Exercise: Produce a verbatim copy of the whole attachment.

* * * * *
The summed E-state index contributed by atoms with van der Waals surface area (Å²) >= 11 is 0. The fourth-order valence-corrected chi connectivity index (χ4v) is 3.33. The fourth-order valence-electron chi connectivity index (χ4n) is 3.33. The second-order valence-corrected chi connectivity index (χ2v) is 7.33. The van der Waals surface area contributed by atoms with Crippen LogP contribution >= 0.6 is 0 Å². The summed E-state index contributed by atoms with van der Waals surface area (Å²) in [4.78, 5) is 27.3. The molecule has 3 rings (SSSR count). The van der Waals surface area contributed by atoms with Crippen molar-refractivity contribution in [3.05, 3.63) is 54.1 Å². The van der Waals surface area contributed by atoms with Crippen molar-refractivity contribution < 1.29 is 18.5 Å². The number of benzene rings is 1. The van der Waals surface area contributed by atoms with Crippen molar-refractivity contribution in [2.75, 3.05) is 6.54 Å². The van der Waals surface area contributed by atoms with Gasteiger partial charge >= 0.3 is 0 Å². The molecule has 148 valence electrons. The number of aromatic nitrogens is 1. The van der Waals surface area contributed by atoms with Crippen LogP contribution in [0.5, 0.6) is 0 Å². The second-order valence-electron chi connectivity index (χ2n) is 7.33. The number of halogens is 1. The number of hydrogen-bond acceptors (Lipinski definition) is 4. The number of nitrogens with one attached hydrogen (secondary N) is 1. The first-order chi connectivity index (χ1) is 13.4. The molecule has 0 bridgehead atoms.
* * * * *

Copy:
The summed E-state index contributed by atoms with van der Waals surface area (Å²) >= 11 is 0. The fourth-order valence-corrected chi connectivity index (χ4v) is 3.33. The fourth-order valence-electron chi connectivity index (χ4n) is 3.33. The second-order valence-corrected chi connectivity index (χ2v) is 7.33. The van der Waals surface area contributed by atoms with Crippen LogP contribution >= 0.6 is 0 Å². The summed E-state index contributed by atoms with van der Waals surface area (Å²) in [4.78, 5) is 27.3. The molecule has 3 rings (SSSR count). The van der Waals surface area contributed by atoms with Crippen molar-refractivity contribution in [3.05, 3.63) is 54.1 Å². The van der Waals surface area contributed by atoms with Crippen molar-refractivity contribution < 1.29 is 18.5 Å². The number of benzene rings is 1. The van der Waals surface area contributed by atoms with Crippen molar-refractivity contribution in [2.75, 3.05) is 6.54 Å². The van der Waals surface area contributed by atoms with Gasteiger partial charge >= 0.3 is 0 Å². The molecule has 148 valence electrons. The number of aromatic nitrogens is 1. The van der Waals surface area contributed by atoms with Crippen LogP contribution in [0.5, 0.6) is 0 Å². The second-order valence-electron chi connectivity index (χ2n) is 7.33. The number of halogens is 1. The number of hydrogen-bond acceptors (Lipinski definition) is 4. The number of nitrogens with one attached hydrogen (secondary N) is 1. The first-order chi connectivity index (χ1) is 13.4. The molecule has 0 bridgehead atoms.